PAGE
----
FOSTER: So in terms of fixing the economy, what do you think those world leaders you're meeting can do?

NADA: Well, first of all, they have to provide us, as a younger generation, with the necessary resources into accomplishing better fields in the jobs, meaning provide us with better job training, give us the -- the needs that are suitable for us to be working in successful working environments, things as such.

FOSTER: And what do you think you're not getting which you do need more of?

When you talk about training, what do you mean?

NADA: Well, what happens is you have an individual who graduates. He's 23 years old. And he's trying to find a job and he can't find a job in his field of work or in what he desires. And when he finally finds a job, he -- he expects a certain wage, for instance, and he doesn't get that wage. So, as a result, you become a depressed individual. You don't want to work anymore. You don't want to do anything.

FOSTER: Do you think there's a lot of pessimism in your generation or is there a lot of optimism that you're going to do things better?

NADA: We're definitely an optimistic generation, that's for sure.

FOSTER: And do you think a lot of these people you're meeting are going to be...

NADA: Very much...

FOSTER: ...very...

NADA: We're all united under one belief.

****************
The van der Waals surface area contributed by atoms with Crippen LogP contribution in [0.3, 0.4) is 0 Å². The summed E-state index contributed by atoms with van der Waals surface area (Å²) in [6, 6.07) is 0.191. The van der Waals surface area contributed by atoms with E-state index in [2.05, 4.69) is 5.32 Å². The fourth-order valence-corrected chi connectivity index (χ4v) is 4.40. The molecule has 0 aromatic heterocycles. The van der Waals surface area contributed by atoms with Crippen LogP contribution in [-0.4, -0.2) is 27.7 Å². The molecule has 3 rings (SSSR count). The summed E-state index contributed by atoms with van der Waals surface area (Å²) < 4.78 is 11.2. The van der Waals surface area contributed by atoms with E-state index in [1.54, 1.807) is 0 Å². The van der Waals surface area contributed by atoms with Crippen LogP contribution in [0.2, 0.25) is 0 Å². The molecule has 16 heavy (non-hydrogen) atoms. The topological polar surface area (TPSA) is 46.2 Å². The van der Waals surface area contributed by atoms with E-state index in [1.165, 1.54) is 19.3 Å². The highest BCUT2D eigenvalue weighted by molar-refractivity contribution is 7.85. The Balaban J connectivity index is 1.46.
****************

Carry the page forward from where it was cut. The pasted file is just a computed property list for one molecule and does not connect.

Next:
FOSTER: OK. So there's common feeling around the world about this?

NADA: Yes, sir. Yes.

FOSTER: OK. Thank you so much for joining us.


NADA: Thank you for having me.

FOSTER: We'll be back in just a moment.

We're going to speak to the NASDAQ's chief executive after this short break.


FOSTER: The second largest equity exchange in the United States says business was sound in this latest quarter. The NASDAQ OMX Group netting (INAUDIBLE) $43 million, up 23 percent. Job cuts and a rise in prices for some of its training platforms helped boost the bottom line even though revenues were down a little in the quarter, a drop of 8 percent -- not as bad as analysts had expected.

Joining me now from New York is Bob Greifeld.

He's CEO of the NASDAQ OMX Group.

Thank you so much for joining us.

It seems extraordinary that your business has stayed...


FOSTER: ...pretty steady when, actually, you would assume that the amount of trade that's going on is down sharply.

Just give us a -- a picture of the amount of business that's being done on the Exchange.

GREIFELD: Well, what was remarkable about our fourth quarter of 2009 is that we did see a decline in volume in two -- in December, but still, we had a very solid quarter. We reported nine gap (ph) earnings of 46 cents a share. That compares to the 42 cents a share in the third quarter of 2009.

So we see increased activities in the first quarter of 2010. So we're optimistic going forward.

FOSTER: Having said that, your -- your equity market share is actually down slightly.

What happened there?

Who's taking away your business?

GREIFELD: No. What happened was we declined slightly is the beginning of the quarter then we rose toward the end and that trend lines has con -- continued in 2010. So we're very happy with our market share gains in U.S. cash equities.